Wright State receives $1.45 million grant to analyze data from Ohio opioid and substance abuse treatment program

Nicole Kinzeler, assistant professor in the Department of Population and Public Health Sciences and associate director of the SARDI Program, received a grant to provide training and collect and evaluate data from providers offering addiction treatment and recovery services in Ohio.

The Wright State University Boonshoft School of Medicine is playing a key role in a state program that provides prevention, treatment and recovery services for Ohioans with opioid and stimulant use disorders.

Nicole Kinzeler, assistant professor in the Department of Population and Public Health Sciences and associate director of the Substance Abuse Resources and Disability Issues (SARDI) Program, received a new two-year grant to provide training and collect and evaluate data from providers offering treatment and recovery services throughout the state of Ohio. Kinzeler received $1,450,207 in funding for the first year of the grant.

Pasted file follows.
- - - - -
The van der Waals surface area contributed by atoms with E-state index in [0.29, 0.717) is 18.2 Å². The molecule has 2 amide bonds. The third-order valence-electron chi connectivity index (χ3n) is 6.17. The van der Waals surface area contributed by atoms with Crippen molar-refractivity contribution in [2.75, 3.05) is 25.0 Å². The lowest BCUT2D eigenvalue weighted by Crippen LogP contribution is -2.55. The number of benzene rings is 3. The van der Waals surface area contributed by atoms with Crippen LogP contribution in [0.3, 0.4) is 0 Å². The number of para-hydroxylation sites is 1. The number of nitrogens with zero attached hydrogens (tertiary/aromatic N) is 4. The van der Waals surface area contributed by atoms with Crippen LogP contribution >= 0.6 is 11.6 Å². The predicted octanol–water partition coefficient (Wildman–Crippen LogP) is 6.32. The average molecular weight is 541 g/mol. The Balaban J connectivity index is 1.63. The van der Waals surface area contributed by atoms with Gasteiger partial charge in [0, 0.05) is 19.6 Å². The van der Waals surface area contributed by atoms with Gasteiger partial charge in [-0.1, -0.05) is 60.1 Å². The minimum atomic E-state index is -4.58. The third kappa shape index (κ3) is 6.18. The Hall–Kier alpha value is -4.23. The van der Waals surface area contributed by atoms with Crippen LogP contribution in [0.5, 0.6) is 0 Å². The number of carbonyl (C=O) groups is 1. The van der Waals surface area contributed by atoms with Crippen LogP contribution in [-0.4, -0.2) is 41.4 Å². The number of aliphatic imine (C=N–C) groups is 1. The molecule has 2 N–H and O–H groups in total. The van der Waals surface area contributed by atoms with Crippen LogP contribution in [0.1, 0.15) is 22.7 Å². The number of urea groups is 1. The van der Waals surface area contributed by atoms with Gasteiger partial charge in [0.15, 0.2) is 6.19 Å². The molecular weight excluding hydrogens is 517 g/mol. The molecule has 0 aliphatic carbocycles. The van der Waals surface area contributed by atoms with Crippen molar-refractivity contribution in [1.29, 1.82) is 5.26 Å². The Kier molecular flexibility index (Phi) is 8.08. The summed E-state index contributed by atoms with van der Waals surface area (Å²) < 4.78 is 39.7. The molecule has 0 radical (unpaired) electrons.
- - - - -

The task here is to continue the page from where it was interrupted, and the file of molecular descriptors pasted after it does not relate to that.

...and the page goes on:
The funds were provided by the Substance Abuse and Mental Health Services Administration (SAMHSA), which is part of the U.S. Department of Health and Human Services, and distributed by the Ohio Department of Mental Health and Addiction Services (OHMAS). The goal for the project is to provide services to 18,000 Ohioans over the next two years.

The funding is part of the State Opioid Response project, which provides evidence-based prevention, treatment and recovery services to address opioid and stimulant use disorders in Ohio. The project seeks to develop innovative approaches to substance abuse treatment and recovery from community providers throughout the state.

Kinzeler and SARDI have participated in the project since 2018, when they received a two-year grant that focused primarily on opioid disorders.

The first State Opioid Response project targeted individuals 18 years and older with opioid use disorder or a history of overdose, while the new grant was expanded to include stimulant use disorder and adolescents.

SARDI’s role in the project includes data collection training for providers that receive funding through SAMHSA and OHMAS. They include health care providers, emergency department staff, professionals in the criminal justice system, and churches and faith-based organizations.